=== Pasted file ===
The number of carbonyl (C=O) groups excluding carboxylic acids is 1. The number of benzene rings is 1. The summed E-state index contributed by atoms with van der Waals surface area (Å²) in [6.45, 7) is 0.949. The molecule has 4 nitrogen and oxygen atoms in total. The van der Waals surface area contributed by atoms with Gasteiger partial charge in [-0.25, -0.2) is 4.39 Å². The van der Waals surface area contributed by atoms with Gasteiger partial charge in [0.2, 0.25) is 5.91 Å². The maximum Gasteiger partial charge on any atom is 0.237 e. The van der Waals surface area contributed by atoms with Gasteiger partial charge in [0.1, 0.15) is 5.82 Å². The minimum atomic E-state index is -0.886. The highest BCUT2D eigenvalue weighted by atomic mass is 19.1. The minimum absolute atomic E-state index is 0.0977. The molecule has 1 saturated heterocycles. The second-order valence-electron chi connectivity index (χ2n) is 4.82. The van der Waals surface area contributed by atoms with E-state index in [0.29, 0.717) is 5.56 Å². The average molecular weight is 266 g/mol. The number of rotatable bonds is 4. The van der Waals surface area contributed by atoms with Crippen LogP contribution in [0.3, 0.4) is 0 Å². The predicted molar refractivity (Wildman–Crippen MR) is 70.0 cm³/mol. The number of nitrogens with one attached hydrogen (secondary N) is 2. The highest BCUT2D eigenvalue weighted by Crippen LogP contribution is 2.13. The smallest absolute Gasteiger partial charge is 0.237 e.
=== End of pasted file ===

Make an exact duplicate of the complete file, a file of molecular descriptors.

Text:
The number of carbonyl (C=O) groups excluding carboxylic acids is 1. The number of benzene rings is 1. The summed E-state index contributed by atoms with van der Waals surface area (Å²) in [6.45, 7) is 0.949. The molecule has 4 nitrogen and oxygen atoms in total. The van der Waals surface area contributed by atoms with Gasteiger partial charge in [-0.25, -0.2) is 4.39 Å². The van der Waals surface area contributed by atoms with Gasteiger partial charge in [0.2, 0.25) is 5.91 Å². The maximum Gasteiger partial charge on any atom is 0.237 e. The van der Waals surface area contributed by atoms with Gasteiger partial charge in [0.1, 0.15) is 5.82 Å². The minimum atomic E-state index is -0.886. The highest BCUT2D eigenvalue weighted by atomic mass is 19.1. The minimum absolute atomic E-state index is 0.0977. The molecule has 1 saturated heterocycles. The second-order valence-electron chi connectivity index (χ2n) is 4.82. The van der Waals surface area contributed by atoms with E-state index in [0.29, 0.717) is 5.56 Å². The average molecular weight is 266 g/mol. The number of rotatable bonds is 4. The van der Waals surface area contributed by atoms with Crippen LogP contribution in [0.3, 0.4) is 0 Å². The predicted molar refractivity (Wildman–Crippen MR) is 70.0 cm³/mol. The number of nitrogens with one attached hydrogen (secondary N) is 2. The highest BCUT2D eigenvalue weighted by Crippen LogP contribution is 2.13. The smallest absolute Gasteiger partial charge is 0.237 e.